Saginaw Forest

Saginaw Forest is an 80-acre parcel of land comprising about 55 acres of plantations, Third Sister Lake, and surrounding wetlands. Located 5 miles west of the university campus on Liberty Road, Saginaw Forest lends itself well to the study of forest and sustainable ecosystem management. It serves as a setting for research on diverse topics, including woody plants, forest ecology, freshwater ecology, and soil properties and processes.

The land was a gift to the university from University Regent Arthur Hill of Saginaw in 1903. Some of the land had been used for farming and the soil was in poor condition. So students and faculty in the newly established Department of Forestry (forerunner of SEAS) set to work planting trees. Planting continued until 1937. Several tree species, both native and exotic, make this a rich environment for training and research.

Saginaw Forest is open to the public from 6 a.m. to 6 p.m. only. Further,

  • No vehicles may park in front of the access gate
  • No vehicles or bicycles are permitted on-site except those approved for research and teaching
  • No camping is allowed
  • Dogs must be on a leash, and owners must bring doggie bags to carry out pet waste
  • Cutting or collecting of plants and hunting or harming of vertebrates are not permitted

Learn more about Saginaw Forest:

City: 
Scio Township
Size: 
80 acres
Elevation: 
900-1,100 ft above sea level
Ecological Features: 

Saginaw Forest’s primary features are forested areas and an approximately 10-acre lake. The property is surrounded on three sides by old farm fields, sub-divisions and commercial developments. The interior is a diverse assemblage of deciduous hardwood stands (14 acres) and approximately 33 acres of conifer plantations of pines, firs and spruce, largely succeeding into a maple forest. To the northwest of the site is also an Arboretum. Saginaw Forest is one of only 2 known sites in the world of the rare Murray’s Birch (Betula murryana), discovered and named by U of M forest ecologist Burt Barnes (Barnes and Dancik 1985).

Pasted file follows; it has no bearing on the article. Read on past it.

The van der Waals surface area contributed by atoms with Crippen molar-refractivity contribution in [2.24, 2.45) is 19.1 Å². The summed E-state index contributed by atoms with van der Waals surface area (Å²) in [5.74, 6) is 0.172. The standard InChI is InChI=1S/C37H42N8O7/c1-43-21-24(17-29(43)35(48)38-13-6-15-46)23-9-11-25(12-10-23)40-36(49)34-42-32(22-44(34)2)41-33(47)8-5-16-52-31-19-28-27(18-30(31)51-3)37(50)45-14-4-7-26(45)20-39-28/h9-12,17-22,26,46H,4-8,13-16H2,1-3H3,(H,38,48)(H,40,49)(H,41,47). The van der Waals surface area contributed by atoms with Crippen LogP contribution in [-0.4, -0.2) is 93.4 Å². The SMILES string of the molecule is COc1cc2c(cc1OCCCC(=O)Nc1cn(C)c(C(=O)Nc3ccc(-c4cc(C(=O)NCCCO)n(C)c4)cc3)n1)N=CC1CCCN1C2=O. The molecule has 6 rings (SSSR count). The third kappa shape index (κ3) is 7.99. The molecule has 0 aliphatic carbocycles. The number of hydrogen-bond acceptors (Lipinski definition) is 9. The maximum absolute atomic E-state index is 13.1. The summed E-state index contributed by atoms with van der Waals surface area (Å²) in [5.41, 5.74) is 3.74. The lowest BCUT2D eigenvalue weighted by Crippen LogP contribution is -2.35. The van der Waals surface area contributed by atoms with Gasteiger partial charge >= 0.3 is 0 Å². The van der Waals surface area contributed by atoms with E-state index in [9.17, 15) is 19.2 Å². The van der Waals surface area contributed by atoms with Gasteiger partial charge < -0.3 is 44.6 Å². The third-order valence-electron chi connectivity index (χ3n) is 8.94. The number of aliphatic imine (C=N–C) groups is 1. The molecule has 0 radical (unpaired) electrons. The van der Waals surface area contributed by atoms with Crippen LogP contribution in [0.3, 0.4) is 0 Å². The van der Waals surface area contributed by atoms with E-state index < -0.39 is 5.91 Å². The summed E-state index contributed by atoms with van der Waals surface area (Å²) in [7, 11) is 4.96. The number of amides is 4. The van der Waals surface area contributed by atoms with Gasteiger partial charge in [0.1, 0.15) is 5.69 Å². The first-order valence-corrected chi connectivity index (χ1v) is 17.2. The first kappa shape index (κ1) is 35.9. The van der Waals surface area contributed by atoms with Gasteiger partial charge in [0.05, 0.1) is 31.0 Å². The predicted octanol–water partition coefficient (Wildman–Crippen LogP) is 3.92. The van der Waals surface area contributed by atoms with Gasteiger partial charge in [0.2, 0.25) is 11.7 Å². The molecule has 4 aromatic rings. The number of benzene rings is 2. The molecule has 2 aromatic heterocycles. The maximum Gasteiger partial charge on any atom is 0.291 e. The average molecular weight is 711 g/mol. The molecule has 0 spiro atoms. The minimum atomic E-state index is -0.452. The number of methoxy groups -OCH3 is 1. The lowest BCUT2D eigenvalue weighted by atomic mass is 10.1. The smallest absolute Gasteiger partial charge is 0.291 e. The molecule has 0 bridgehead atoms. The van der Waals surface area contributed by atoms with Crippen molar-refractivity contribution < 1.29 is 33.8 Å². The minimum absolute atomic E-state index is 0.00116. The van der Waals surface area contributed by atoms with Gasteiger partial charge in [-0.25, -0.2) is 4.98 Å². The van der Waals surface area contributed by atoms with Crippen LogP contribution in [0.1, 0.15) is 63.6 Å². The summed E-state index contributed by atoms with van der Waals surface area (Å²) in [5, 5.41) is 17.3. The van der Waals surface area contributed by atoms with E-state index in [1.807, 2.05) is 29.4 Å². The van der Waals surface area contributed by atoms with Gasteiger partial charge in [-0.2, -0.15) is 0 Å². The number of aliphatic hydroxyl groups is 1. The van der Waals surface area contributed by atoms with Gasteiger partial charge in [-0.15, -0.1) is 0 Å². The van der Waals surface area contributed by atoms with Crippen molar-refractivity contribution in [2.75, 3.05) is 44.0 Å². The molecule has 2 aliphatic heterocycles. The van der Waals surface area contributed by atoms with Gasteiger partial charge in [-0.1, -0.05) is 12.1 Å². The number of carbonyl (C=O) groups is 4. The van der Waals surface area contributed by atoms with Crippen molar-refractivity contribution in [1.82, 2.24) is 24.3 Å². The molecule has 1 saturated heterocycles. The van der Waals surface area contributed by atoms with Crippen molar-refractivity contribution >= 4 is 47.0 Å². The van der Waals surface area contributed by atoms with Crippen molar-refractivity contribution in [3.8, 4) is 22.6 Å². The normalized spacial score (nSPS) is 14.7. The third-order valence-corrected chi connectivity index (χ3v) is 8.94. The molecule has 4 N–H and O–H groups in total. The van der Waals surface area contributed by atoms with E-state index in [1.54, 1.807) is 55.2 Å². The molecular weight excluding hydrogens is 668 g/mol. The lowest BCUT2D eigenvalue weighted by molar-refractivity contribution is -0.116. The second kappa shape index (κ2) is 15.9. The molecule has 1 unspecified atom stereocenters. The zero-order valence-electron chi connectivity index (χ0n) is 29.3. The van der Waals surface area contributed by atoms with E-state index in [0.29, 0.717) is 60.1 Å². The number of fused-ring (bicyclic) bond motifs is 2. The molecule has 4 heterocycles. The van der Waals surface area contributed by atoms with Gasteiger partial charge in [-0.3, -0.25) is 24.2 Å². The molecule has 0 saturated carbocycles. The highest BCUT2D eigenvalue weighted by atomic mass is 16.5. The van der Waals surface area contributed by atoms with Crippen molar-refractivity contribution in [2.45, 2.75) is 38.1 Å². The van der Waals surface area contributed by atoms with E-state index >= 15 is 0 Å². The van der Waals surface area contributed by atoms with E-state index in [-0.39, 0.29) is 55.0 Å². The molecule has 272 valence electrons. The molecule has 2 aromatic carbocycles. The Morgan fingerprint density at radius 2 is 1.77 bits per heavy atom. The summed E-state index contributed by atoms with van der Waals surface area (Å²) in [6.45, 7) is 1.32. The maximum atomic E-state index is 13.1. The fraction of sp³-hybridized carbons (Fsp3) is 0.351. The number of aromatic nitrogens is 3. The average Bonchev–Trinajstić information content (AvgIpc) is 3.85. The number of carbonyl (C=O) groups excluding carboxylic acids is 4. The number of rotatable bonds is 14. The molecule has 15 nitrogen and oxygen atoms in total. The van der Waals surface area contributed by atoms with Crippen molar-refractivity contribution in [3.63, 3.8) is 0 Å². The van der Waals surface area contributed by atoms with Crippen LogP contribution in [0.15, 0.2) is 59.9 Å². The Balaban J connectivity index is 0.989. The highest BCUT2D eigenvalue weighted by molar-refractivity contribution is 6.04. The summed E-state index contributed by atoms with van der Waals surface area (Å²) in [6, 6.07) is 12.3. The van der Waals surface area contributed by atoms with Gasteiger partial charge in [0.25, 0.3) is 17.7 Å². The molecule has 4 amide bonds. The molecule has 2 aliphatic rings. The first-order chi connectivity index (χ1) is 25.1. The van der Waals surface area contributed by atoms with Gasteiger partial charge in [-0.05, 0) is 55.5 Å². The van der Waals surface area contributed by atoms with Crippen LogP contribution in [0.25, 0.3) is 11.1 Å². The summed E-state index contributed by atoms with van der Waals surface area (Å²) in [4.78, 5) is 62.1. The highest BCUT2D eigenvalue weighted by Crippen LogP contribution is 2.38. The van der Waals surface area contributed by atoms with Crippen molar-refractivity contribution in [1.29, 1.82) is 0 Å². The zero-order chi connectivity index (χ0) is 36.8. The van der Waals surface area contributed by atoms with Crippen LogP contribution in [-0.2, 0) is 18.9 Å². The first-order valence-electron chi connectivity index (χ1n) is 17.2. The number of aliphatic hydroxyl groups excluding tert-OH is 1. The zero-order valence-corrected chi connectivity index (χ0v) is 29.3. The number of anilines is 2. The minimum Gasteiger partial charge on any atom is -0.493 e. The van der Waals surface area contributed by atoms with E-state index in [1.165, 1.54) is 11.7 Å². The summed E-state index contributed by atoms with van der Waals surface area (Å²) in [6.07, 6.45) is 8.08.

Third Sister Lake is 3.8 ha kettle lake of glacial origin (one of 3 similar lakes in the area) that nearly bisects the northern end of the property and has a fish community including bluegill and pumpkinseed sunfish and large-mouth bass. Lake and groundwater dioxane contamination from the Gelman Corporation was discovered in the 1980s and annual monitoring now occurs, showing decreased levels.

The lake is bordered by a marsh on the eastern edge, which is composed of invasive common reed (Phragmites), soft maple, willow and aspen. The western edge empties into a peat bog bordering the property. The marsh in this area is composed primarily of native cattails, invasive reed canary grass and a mixture of soft maple and elm. Both marshes are semi-permanently flooded.

Just 75 m south of the lake is a large pond bordered by white cedar and invasive buckthorn on the northern edges and a mesic oak–hickory forest with interspersed historical plantings of other species including Norway maple, spruce, and red pine on the southern edge. The green ash trees that once bordered the western edge are now dead. Three species of turtles, painted, Blanding’s and snapping are seasonal inhabitants of the pond. The pond is also a breeding habitat for five species of amphibians including, wood frogs, green frogs, spring peepers, gray tree frogs and chorus frogs. Grass frogs and American toads also occasionally reproduce in the pond. The mixed hardwood forest south of the pond serves as the terrestrial habitat for these amphibians.